What she would do is plan a Saturday or Sunday between Thanksgiving and Christmas, meet at a buffet, return to her house, rip open presents, and then send us all home.
In those days, she was still coherent, and she went to a lot of trouble to make up for the poverty of the early years.
All of that is over now.
Last week, we made plans to visit Grannie and Buck this Sunday evening at 5. I was to bring flowers, and Bro was to bring biscuits from Bojangle's.
I stopped at Food Lion for flowers.
You should know this one well by now.
On the way in, I found some lucky money.
I do that a lot, and I retain the lucky money in a jar at home. Usually, I have a pint of luck gathered each six months, and I cash it in at the Coin Star in the Food Lion.
I know I should retain the luck, but the little bit of money comes in handy.
They had poinsettias on sale, two for ten bucks.
I got two, along with another two bags of navel oranges, also on a twofer sale.
I stashed the flowers in the backseat.
Yes, one was red, and the other was pink.
The drive to Johnston County to meet Bro at the Food Lion where he works was uneventful.
We would probably starved were it not for Food Lion. Even Grannie and Buck shop there.
While I waited for Samo, Bro drove over to Bojangle's for the biscuits. I asked that he also get some tater tots, and he did.
That's Boj's way off in the distance, past the Taco Bell. Yeah, it's all too little to see.
Buck was standing in the carport when we arrived, and he proceded to regale us with the story of planting winter fescue in the field across the road. The planter was 32 feet wide.
Grannie stepped out, surveyed the situation, figured out who we were on her own, and asked whose birthday it was. She was perplexed when I told her it was Christmas.
We went in the house, and I put glasses of water on the table. Buck was continuing with the fescue story.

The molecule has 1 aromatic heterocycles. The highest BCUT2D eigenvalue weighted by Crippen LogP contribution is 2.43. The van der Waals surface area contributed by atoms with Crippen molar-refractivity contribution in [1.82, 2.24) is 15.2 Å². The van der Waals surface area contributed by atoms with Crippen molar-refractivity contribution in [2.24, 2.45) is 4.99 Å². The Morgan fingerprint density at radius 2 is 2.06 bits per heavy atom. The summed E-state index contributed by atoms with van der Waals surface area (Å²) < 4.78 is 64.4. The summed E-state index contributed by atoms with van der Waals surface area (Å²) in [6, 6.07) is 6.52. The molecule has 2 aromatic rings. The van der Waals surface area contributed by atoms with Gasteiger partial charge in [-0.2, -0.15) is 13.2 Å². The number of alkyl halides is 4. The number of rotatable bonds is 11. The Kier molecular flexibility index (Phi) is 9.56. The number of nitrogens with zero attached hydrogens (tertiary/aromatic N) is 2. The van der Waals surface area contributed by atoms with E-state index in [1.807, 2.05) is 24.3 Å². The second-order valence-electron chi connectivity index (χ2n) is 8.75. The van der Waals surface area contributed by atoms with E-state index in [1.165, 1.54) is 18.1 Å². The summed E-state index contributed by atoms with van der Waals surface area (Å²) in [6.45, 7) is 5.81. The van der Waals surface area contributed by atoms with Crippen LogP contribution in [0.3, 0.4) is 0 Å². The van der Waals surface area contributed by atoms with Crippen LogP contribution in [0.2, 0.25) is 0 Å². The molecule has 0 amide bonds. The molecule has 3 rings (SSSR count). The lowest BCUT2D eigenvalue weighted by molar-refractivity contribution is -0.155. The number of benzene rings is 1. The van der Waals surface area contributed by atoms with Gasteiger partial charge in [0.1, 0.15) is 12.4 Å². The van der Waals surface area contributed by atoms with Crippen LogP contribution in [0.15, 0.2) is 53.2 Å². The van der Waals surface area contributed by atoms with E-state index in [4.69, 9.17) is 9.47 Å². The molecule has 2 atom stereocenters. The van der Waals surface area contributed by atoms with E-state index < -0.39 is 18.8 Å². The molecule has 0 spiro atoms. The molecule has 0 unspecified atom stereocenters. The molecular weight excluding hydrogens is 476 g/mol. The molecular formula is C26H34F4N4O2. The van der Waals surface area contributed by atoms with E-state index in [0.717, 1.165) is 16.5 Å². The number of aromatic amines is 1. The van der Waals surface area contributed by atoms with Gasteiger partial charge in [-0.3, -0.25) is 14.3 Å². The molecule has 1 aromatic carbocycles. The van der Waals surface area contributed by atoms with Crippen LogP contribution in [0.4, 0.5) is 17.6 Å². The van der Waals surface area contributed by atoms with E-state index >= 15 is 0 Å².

We pass out the biscuits and the tater tots. Buck says the blessing as we all hold hands. He closes the blessing in the name of Jesus. This is one of those few occassions where that closing doesn't bother me all that much, though I will tell you that I generally feel more like an explorer for National Geographic than I do a son visiting his parents.
I would have some pics from Mama's house, but they don't turn on many lights. I suppose they like the romantic lighting.
Mama again asks whose birthday it is, and I remind her that it's Christmas. This time she sings a rendition of "Merry Christmas to you," which soon morphs into "We're all in our places with bright shining faces." I tell her that she needs to teach me that song, and she agrees to do so.
Buck repeats the story of the winter fescue with additional embellishment. It is easy to tell that he is starved for sane company. He's with Mama 24/7 except when she's getting her hair done. The sad thing is that he cannot leave her unattended except to maybe cut the grass.
Buck hands Grannie the envelopes with cards that might contain some form of cash. Samo and Bro take theirs. She calls for Josh, and I reach over, only to have her take on a perplexed look. She thought I must be Josh.
I explain, and she settles down, while Buck continues with the fescue story.
45 minutes after arriving, it's time to go. Bro needs to sleep before going to the night shift at his second job. Mama asks Buck for the presents. Twice. He reminds her that she just passed them out. She sort of remembers.
Hugs. Hugs. Goodbye kisses. Bro is gone. I follow.
Here's my card.
This is much different from past years. While it's not secular, it's decidely, if relatively, not very religious. Usually, there's something like a manger scene or something.
Not that this worrys me all that much. I see it as just evidence that things continue to change.
Inside, I find a telling sign, and it's not in the denomination of the bill, which I'll put on my laundry card to see me through the next month or so.
Buck had to sign for Grannie, and he did it in such a way that we might not notice.